How Humans Search for Things Online: If That, Then This

How Humans Search for Things Online: If That, Then This

Search engines help us get closer to things we desire by decoding the intent behind our verbal cues and filling in the blanks between what we want, and the where, when why and how of getting it.

Humans are an “if that, then this” creatures. If I want that, then I do this to get it. Sometimes, we don’t know what it’s called, nor do we know how to get it, but sure as shit, if it exists, Google can find it. 

How Does Google Know What You Want? Even When We Don’t?

Google answers questions the only way it knows how “if not that, then this”. Humans, however, are “if that, then this, this and this might happen.” 

Humans don’t always know what they want, but they always know what they don’t want. 

Humans get the benefit of conversation, context, and follow up questions. type creature. Humans get to ask follow up questions. Robots get to observe follow up searches.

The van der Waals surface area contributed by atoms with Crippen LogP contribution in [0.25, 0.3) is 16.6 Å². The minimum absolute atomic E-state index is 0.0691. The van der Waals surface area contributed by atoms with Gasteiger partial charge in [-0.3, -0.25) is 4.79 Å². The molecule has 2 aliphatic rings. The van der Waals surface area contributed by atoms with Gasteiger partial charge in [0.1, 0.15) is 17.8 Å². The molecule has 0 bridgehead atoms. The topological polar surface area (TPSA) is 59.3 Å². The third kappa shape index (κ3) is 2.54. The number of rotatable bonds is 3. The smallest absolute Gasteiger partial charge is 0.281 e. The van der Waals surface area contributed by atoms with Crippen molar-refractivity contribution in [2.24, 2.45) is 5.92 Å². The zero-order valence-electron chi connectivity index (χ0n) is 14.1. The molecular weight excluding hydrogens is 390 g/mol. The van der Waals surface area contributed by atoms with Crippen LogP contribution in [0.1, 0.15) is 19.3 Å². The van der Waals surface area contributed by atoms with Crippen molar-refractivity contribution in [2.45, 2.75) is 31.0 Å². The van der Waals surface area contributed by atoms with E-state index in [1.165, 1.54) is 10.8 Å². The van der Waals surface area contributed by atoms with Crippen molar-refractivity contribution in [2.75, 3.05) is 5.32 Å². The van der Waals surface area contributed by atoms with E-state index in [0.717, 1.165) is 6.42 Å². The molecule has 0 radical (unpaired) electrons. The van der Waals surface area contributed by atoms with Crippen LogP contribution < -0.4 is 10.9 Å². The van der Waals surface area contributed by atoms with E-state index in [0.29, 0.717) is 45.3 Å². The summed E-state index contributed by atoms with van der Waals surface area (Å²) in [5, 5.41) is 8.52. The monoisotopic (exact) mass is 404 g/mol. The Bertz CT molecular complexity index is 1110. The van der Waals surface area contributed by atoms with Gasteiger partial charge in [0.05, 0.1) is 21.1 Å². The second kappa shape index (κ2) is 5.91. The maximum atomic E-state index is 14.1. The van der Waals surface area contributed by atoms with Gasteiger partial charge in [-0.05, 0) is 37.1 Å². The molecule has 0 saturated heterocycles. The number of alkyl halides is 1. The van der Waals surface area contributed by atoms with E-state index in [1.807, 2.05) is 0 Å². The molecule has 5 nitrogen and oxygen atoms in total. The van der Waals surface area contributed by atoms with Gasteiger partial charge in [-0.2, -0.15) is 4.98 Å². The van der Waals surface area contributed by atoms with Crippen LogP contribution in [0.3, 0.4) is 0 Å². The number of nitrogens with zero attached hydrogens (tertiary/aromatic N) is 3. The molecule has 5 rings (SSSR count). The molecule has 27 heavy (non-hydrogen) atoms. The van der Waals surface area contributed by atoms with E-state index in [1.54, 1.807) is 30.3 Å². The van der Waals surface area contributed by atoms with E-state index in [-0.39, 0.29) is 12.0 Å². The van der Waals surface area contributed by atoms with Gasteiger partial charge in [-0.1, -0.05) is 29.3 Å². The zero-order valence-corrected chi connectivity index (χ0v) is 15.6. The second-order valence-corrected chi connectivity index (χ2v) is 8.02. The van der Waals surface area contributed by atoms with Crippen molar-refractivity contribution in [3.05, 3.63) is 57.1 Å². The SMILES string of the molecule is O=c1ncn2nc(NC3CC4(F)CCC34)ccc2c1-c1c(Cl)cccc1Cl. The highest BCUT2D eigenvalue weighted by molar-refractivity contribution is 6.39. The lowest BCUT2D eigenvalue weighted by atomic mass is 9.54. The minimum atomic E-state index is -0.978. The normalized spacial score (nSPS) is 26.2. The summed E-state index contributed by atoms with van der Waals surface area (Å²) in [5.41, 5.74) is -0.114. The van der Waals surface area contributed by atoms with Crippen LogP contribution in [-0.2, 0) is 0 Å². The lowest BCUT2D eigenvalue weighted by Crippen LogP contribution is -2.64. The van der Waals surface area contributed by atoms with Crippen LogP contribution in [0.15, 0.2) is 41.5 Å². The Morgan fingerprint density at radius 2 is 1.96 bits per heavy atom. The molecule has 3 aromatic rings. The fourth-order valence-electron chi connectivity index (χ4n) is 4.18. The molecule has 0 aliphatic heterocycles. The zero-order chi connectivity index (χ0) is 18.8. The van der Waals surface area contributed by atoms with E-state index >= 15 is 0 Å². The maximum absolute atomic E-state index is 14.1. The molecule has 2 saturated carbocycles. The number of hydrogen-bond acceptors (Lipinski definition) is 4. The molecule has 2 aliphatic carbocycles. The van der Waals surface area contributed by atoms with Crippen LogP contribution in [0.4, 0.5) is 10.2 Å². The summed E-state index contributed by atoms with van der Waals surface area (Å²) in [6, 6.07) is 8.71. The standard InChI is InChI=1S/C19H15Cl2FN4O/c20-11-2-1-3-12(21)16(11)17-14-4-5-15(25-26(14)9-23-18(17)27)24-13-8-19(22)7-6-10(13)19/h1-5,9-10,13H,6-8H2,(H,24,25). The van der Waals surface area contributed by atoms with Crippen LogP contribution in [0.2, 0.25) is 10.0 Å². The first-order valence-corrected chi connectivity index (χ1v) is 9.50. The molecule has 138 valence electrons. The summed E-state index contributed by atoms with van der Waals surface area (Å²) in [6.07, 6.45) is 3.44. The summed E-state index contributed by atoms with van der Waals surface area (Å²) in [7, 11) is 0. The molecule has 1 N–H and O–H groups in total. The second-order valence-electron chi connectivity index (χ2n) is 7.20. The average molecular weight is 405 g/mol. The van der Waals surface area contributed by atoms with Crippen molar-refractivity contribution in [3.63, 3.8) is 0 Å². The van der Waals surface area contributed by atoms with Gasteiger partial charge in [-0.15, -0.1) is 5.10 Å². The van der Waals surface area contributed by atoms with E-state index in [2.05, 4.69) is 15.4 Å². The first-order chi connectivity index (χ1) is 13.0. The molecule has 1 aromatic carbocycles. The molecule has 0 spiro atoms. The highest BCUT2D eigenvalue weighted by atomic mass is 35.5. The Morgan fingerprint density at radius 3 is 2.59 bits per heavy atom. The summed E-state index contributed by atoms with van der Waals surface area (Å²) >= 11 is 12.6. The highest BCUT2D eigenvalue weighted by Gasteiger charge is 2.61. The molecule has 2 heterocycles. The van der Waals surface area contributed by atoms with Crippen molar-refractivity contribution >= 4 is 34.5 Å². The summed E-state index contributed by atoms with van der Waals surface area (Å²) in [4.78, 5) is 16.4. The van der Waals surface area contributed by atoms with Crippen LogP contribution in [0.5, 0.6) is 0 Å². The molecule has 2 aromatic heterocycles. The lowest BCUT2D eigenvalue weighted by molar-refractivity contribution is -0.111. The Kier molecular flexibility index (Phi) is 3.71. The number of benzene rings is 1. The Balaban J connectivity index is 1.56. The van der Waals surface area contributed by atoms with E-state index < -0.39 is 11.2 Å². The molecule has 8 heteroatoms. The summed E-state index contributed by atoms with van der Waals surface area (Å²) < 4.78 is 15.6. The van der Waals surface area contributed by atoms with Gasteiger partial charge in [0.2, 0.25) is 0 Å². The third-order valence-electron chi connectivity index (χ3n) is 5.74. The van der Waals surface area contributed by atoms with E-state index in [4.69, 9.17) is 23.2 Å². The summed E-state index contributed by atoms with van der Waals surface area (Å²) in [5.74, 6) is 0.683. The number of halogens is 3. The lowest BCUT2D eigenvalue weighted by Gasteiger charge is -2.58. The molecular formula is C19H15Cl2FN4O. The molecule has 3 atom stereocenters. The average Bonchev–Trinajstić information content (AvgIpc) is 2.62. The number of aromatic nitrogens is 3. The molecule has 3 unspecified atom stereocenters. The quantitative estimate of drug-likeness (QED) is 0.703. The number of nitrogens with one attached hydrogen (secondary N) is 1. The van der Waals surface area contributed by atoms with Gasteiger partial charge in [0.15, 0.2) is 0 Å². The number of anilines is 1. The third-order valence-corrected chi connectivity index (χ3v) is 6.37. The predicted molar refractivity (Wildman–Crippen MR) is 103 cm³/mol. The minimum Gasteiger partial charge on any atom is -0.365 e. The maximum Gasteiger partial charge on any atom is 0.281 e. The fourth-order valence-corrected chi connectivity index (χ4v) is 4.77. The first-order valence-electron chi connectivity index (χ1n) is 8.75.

Before the Search

Google bots don’t understand what you’re asking them. Bots don’t know how to answer a question, they just know how to find the answer to a question someone else has already answered. Google doesn’t know what users are thinking, it just connects users who “they think” are “thinking the same thing” 

After the Search

After any search, Google determines whether or not the user found what they were looking for. If 99/100 users click the back button after clicking the first search result, Google bots know what you asked for, but they don’t know what you’re looking for. Google makes its money in gold by understanding what happened after the click.